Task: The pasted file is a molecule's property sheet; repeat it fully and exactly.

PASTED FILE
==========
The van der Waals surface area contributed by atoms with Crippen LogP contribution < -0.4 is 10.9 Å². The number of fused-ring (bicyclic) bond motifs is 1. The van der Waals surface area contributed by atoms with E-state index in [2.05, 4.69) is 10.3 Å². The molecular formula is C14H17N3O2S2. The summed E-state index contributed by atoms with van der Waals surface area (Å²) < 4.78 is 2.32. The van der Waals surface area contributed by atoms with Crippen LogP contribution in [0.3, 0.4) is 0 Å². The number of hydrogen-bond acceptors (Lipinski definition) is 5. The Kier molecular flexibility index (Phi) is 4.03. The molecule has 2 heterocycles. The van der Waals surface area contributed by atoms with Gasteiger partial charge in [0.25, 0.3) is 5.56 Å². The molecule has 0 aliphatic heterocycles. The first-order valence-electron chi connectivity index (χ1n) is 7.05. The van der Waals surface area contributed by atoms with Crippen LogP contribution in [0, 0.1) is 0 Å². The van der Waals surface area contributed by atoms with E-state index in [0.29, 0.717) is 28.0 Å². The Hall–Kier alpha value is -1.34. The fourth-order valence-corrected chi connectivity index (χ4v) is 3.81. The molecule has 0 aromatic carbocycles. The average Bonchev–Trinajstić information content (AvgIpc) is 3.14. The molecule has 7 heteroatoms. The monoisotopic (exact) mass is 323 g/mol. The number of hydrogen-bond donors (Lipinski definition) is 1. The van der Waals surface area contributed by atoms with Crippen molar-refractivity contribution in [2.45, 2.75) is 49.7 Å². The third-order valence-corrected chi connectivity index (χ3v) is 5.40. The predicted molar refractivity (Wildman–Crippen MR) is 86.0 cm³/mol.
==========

The van der Waals surface area contributed by atoms with Crippen LogP contribution < -0.4 is 10.9 Å². The number of fused-ring (bicyclic) bond motifs is 1. The van der Waals surface area contributed by atoms with E-state index in [2.05, 4.69) is 10.3 Å². The molecular formula is C14H17N3O2S2. The summed E-state index contributed by atoms with van der Waals surface area (Å²) < 4.78 is 2.32. The van der Waals surface area contributed by atoms with Crippen LogP contribution in [0.3, 0.4) is 0 Å². The number of hydrogen-bond acceptors (Lipinski definition) is 5. The Kier molecular flexibility index (Phi) is 4.03. The molecule has 2 heterocycles. The van der Waals surface area contributed by atoms with Gasteiger partial charge in [0.25, 0.3) is 5.56 Å². The molecule has 0 aliphatic heterocycles. The first-order valence-electron chi connectivity index (χ1n) is 7.05. The van der Waals surface area contributed by atoms with Crippen LogP contribution in [0, 0.1) is 0 Å². The van der Waals surface area contributed by atoms with E-state index in [0.29, 0.717) is 28.0 Å². The Hall–Kier alpha value is -1.34. The fourth-order valence-corrected chi connectivity index (χ4v) is 3.81. The molecule has 0 aromatic carbocycles. The average Bonchev–Trinajstić information content (AvgIpc) is 3.14. The molecule has 7 heteroatoms. The monoisotopic (exact) mass is 323 g/mol. The number of hydrogen-bond donors (Lipinski definition) is 1. The van der Waals surface area contributed by atoms with Crippen molar-refractivity contribution in [2.45, 2.75) is 49.7 Å². The third-order valence-corrected chi connectivity index (χ3v) is 5.40. The predicted molar refractivity (Wildman–Crippen MR) is 86.0 cm³/mol.